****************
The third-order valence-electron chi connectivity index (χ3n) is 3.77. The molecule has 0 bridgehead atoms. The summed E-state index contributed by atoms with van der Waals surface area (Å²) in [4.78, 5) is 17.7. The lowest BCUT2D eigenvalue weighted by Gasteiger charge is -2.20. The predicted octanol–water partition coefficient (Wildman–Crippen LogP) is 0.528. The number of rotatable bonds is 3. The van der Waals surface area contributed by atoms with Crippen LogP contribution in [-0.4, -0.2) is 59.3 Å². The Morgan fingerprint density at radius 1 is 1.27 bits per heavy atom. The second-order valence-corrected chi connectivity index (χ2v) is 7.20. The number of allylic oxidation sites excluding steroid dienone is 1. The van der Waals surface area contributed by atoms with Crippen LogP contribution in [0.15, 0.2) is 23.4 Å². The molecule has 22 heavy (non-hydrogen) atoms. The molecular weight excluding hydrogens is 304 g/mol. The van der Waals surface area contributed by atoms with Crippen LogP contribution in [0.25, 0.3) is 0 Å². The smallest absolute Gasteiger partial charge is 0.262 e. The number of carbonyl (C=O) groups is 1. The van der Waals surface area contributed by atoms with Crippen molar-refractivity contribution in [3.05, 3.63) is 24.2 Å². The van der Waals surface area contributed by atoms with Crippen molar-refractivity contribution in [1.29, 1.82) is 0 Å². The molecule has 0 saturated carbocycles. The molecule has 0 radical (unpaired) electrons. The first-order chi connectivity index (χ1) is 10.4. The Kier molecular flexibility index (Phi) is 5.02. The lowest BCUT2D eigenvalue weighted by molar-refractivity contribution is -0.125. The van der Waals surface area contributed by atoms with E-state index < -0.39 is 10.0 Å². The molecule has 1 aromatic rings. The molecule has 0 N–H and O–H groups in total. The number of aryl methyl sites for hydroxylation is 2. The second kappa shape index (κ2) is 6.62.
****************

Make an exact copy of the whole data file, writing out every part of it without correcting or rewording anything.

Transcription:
The third-order valence-electron chi connectivity index (χ3n) is 3.77. The molecule has 0 bridgehead atoms. The summed E-state index contributed by atoms with van der Waals surface area (Å²) in [4.78, 5) is 17.7. The lowest BCUT2D eigenvalue weighted by Gasteiger charge is -2.20. The predicted octanol–water partition coefficient (Wildman–Crippen LogP) is 0.528. The number of rotatable bonds is 3. The van der Waals surface area contributed by atoms with Crippen LogP contribution in [-0.4, -0.2) is 59.3 Å². The Morgan fingerprint density at radius 1 is 1.27 bits per heavy atom. The second-order valence-corrected chi connectivity index (χ2v) is 7.20. The number of allylic oxidation sites excluding steroid dienone is 1. The van der Waals surface area contributed by atoms with Crippen LogP contribution in [0.15, 0.2) is 23.4 Å². The molecule has 22 heavy (non-hydrogen) atoms. The molecular weight excluding hydrogens is 304 g/mol. The van der Waals surface area contributed by atoms with Crippen LogP contribution in [0.25, 0.3) is 0 Å². The smallest absolute Gasteiger partial charge is 0.262 e. The number of carbonyl (C=O) groups is 1. The van der Waals surface area contributed by atoms with Crippen molar-refractivity contribution in [3.05, 3.63) is 24.2 Å². The van der Waals surface area contributed by atoms with Crippen molar-refractivity contribution in [1.29, 1.82) is 0 Å². The molecule has 0 saturated carbocycles. The molecule has 0 radical (unpaired) electrons. The first-order chi connectivity index (χ1) is 10.4. The Kier molecular flexibility index (Phi) is 5.02. The lowest BCUT2D eigenvalue weighted by molar-refractivity contribution is -0.125. The van der Waals surface area contributed by atoms with E-state index < -0.39 is 10.0 Å². The molecule has 1 aromatic rings. The molecule has 0 N–H and O–H groups in total. The number of aryl methyl sites for hydroxylation is 2. The second kappa shape index (κ2) is 6.62.